Narrowband UVB phototherapy
A common form of phototherapy used to treat skin diseases. It is referred to as narrowband as it uses a specific wavelength of ultraviolet radiation.
Conditions treated with Narrowband UV include psoriasis, atopic eczema, vitiligo, lichen planus, pruritus, and polymorphous light eruption.
Redness/Burning, just like sunlight. This problem is not common when usual protocols are used, but would be an indicator that dosage requires altering.
Dryness/itchy skin, using a simple moisturiser after treatment can be helpful in minimising this.
Skin ageing/Photoaging, colour changes, wrinkling increased laxity will occur after many treatments.
Long term treatment has a small increase in the risk of skin cancers and moles and freckles will darken with treatment therefore frequent checks with your dermatologist are required.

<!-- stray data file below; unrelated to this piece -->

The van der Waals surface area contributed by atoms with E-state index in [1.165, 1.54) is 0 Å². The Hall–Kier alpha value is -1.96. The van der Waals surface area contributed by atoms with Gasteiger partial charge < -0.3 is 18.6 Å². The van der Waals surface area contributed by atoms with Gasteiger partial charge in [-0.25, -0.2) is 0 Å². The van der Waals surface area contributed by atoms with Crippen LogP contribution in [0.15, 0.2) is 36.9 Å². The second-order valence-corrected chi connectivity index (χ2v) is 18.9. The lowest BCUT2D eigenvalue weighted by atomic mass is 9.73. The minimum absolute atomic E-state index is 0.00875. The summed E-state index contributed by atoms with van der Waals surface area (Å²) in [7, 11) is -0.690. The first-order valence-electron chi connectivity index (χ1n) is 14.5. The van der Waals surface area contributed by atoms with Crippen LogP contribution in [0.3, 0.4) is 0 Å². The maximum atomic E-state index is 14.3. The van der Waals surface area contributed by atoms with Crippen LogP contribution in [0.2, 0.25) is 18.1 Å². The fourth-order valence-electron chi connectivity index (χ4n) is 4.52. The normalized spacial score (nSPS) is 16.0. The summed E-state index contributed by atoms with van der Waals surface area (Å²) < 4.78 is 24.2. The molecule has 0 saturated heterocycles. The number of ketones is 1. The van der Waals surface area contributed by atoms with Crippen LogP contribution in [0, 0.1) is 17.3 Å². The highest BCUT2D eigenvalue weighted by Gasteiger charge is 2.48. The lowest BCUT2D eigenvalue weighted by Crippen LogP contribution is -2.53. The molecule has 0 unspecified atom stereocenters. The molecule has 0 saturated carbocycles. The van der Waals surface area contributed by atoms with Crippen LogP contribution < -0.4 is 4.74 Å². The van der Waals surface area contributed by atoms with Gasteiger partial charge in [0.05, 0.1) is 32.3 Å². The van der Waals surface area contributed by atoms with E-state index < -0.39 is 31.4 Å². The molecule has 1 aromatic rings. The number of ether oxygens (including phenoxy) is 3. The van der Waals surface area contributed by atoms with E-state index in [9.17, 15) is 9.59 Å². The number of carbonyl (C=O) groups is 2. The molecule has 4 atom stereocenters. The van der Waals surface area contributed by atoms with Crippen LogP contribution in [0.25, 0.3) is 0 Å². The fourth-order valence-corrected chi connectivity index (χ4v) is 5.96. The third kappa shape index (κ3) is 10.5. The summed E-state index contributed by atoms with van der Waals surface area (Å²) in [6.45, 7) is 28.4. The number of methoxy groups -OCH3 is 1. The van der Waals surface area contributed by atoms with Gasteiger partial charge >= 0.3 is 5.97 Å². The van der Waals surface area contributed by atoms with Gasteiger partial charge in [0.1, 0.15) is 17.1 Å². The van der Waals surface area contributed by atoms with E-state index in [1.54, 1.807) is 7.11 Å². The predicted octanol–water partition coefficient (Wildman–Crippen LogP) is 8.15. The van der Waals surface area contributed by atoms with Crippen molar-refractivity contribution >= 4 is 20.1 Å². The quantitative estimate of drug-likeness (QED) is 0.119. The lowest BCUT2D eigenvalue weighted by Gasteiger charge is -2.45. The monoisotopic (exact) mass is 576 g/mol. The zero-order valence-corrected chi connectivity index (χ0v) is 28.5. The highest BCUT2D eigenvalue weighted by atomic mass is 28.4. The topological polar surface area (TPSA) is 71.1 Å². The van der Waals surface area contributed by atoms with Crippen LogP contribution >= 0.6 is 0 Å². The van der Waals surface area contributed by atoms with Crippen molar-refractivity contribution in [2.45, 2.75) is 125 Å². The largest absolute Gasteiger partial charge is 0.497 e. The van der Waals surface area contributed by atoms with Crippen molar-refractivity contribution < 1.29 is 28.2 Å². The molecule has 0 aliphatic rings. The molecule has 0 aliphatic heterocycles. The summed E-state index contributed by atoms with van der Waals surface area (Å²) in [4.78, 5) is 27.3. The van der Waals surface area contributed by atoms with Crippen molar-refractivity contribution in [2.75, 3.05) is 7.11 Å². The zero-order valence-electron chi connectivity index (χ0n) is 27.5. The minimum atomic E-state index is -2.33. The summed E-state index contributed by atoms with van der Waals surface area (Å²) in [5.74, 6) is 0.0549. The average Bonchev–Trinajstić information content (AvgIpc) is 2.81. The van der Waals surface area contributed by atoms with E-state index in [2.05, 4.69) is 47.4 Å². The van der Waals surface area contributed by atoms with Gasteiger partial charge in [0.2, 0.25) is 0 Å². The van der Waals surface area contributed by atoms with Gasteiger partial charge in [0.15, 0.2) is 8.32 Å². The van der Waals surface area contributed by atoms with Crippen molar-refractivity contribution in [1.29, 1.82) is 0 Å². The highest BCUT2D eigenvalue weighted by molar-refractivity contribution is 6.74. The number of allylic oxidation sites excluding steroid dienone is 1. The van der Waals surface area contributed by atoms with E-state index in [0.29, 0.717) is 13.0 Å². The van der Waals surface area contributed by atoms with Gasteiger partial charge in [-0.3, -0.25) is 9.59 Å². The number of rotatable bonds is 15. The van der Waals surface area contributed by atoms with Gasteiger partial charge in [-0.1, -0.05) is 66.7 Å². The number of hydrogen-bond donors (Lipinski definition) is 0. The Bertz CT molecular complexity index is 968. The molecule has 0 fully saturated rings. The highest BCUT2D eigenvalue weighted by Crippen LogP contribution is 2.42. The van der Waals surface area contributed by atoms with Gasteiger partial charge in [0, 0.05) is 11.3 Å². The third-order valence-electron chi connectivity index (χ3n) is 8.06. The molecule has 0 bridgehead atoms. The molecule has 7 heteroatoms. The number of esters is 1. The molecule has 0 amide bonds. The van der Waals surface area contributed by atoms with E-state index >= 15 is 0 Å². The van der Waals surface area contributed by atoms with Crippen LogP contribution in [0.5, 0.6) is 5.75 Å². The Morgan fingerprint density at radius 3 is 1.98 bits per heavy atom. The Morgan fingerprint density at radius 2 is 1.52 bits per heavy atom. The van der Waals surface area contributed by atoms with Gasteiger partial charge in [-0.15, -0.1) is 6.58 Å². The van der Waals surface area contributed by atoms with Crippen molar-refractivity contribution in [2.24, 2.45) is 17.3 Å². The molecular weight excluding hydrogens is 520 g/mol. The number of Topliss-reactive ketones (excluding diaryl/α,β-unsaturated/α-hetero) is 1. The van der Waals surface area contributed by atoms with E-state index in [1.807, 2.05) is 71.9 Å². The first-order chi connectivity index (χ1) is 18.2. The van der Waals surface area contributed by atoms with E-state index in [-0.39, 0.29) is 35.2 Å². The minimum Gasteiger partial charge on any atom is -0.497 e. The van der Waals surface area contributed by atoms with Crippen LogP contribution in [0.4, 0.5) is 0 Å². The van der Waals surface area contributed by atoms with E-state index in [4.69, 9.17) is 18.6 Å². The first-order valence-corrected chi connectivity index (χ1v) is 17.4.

Eye protection needs to be worn to prevent eye damage and cataracts.
Treatment follows a regime of 2-3 times per week with the amount of exposure gradually increasing. It is essential to follow a routine during treatment of the same clothing being worn and the same position in the cabinet during each treatment session. It is important to attend the regime recommended by your dermatologist and attend regular reviews with them to ensure optimal treatment and to check for any side effects.
Phototherapy is generally continued until the problem clears. Sometimes frequency of treatments is reduced. It will not cure all conditions just bring them under control.
Phototherapy will not be offered if you have a history of melanoma. Persons with sun sensitive disorders are not treated with phototherapy.
Some people cannot tolerate the confined space of the light cabinet.